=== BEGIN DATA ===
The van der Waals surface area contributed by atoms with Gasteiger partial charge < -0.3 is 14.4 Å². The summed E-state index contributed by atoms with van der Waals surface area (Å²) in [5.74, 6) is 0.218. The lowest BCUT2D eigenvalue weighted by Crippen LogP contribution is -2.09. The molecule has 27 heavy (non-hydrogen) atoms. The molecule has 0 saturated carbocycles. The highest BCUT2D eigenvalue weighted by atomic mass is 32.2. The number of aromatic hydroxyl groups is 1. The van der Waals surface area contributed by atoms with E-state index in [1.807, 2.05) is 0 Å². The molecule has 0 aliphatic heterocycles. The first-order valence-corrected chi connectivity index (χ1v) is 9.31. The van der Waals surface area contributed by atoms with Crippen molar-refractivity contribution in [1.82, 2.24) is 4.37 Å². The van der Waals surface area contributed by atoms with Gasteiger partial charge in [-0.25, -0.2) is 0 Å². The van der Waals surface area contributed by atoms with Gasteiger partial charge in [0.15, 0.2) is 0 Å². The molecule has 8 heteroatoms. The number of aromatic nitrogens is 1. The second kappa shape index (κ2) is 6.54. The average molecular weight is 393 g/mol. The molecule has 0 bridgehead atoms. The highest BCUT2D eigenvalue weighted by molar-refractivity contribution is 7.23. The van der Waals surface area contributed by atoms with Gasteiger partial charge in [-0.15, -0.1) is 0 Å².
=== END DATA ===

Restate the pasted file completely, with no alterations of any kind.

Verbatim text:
The van der Waals surface area contributed by atoms with Gasteiger partial charge < -0.3 is 14.4 Å². The summed E-state index contributed by atoms with van der Waals surface area (Å²) in [5.74, 6) is 0.218. The lowest BCUT2D eigenvalue weighted by Crippen LogP contribution is -2.09. The molecule has 27 heavy (non-hydrogen) atoms. The molecule has 0 saturated carbocycles. The highest BCUT2D eigenvalue weighted by atomic mass is 32.2. The number of aromatic hydroxyl groups is 1. The van der Waals surface area contributed by atoms with E-state index in [1.807, 2.05) is 0 Å². The molecule has 0 aliphatic heterocycles. The first-order valence-corrected chi connectivity index (χ1v) is 9.31. The van der Waals surface area contributed by atoms with Crippen molar-refractivity contribution in [1.82, 2.24) is 4.37 Å². The van der Waals surface area contributed by atoms with Gasteiger partial charge in [-0.25, -0.2) is 0 Å². The van der Waals surface area contributed by atoms with Gasteiger partial charge in [0.15, 0.2) is 0 Å². The molecule has 8 heteroatoms. The number of aromatic nitrogens is 1. The second kappa shape index (κ2) is 6.54. The average molecular weight is 393 g/mol. The molecule has 0 bridgehead atoms. The highest BCUT2D eigenvalue weighted by molar-refractivity contribution is 7.23. The van der Waals surface area contributed by atoms with Gasteiger partial charge in [-0.15, -0.1) is 0 Å².